You may not know this, but your smart phone hasrna feature that shows you the percentage of battery used and amount of timernspent on each individual app you have a habit of tapping.
You should probably sit down before opening itrnup.
Staring your phone habits directly in the eyesrncan be unsettling, to say the least.
I just took a glance at mine, and was unsurprised that Twitter led the pack, with an app I use for praying the Liturgy of the Hours coming in a distant second. I’m hoping this phone feature isn’t presented to me at my judgment, because that would be a really awkward conversation with the Lord to say the least.
As we approach Lent, the thought of giving uprnsocial media has surely crossed your mind, as it has crossed mine. Friends onrnsocial media have slowly but surely started to announce their plans to pack uprnand leave for the penitential season, and that’s left me with a naggingrnquestion:
Should I give up my phone for Lent?
My immediate thought is, probably.
I spend way too much time on social media, way too much time checking my notifications, and way too much time scrolling through anrnendless stream of jokes, memes, and retweets.
But…BUT…I also get a lot out of socialrnmedia in regards to my faith.
I spend time online conversing with other like-minded Catholics, learn about saints and prayers that haven’t come my way before, stay informed on important topics that help guide my life as a follower of Christ and His Church, and hopefully participate in spreading the good news of the Gospel in a social media universe typically drowning in pessimism and nihilism.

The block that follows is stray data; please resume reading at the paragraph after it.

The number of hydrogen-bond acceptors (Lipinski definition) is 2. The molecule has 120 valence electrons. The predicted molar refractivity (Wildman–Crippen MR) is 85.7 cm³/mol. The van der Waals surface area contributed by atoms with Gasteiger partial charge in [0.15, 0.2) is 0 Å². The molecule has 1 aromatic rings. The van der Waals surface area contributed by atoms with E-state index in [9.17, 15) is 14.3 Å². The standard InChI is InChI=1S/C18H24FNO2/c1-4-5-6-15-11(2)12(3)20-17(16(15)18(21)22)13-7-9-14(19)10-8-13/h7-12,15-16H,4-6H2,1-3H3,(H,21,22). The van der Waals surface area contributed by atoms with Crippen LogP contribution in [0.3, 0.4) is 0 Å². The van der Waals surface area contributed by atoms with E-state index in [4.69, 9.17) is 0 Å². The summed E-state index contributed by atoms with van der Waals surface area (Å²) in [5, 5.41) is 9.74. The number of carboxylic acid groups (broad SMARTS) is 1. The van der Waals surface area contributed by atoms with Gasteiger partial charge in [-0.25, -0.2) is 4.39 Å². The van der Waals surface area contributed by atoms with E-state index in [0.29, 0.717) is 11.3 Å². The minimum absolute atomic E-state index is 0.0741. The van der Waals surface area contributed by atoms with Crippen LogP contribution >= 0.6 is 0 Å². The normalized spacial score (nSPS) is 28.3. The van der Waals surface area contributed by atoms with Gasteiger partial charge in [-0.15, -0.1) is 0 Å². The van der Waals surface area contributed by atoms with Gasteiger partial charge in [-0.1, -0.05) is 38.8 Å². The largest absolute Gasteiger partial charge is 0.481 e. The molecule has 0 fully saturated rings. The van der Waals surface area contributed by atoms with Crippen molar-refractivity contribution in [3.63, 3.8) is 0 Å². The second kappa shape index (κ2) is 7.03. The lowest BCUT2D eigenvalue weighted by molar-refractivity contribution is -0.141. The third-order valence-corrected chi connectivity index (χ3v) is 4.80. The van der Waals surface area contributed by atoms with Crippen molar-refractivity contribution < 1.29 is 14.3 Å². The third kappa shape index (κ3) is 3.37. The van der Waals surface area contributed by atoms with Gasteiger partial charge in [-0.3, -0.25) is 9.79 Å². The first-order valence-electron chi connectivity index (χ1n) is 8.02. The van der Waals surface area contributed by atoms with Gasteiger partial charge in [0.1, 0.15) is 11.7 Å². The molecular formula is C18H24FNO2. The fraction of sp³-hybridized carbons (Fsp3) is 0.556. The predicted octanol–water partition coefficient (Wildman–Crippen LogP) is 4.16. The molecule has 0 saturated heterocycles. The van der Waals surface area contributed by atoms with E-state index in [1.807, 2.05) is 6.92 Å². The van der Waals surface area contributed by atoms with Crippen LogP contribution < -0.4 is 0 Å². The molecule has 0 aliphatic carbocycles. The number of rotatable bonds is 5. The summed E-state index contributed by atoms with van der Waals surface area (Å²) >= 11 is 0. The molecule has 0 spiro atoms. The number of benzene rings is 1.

And so I’m left with the same nagging question:rnShould I give up my phone for Lent?
I haven’t decided yet, in all honesty, but Irnhave realized the importance of being realistic and authentic with myself as Irnmove toward making a decision.
It’s really easy to tell myself that my phone is playing a role in helping me grow in my faith, but is that really as true as I tell myself it is?
Am I really spending time engaging in evangelization while posting on social media? Or am I wasting time reading about the name of the latest Kardashian baby, when that time would be better spent in prayer and helping my neighbor? Am I leading people to Christ with the things I share on social media? Or, am I spreading pessimism and nihilism in my posts without really realizing it?
It isn’t easy being real with ourselves.
It isn’t easy to actually examine our conscience, to be willing to look at ourselves in the mirror and be willing to see all that’s there staring back at us.
But if we are going to have any hope of a fruitful Lent, we have to start with that honest examination of ourselves no matter how difficult it is.
Tommy Tighe is a Catholic husband and father of four boys. You can find out more about him at CatholicHipster.com.
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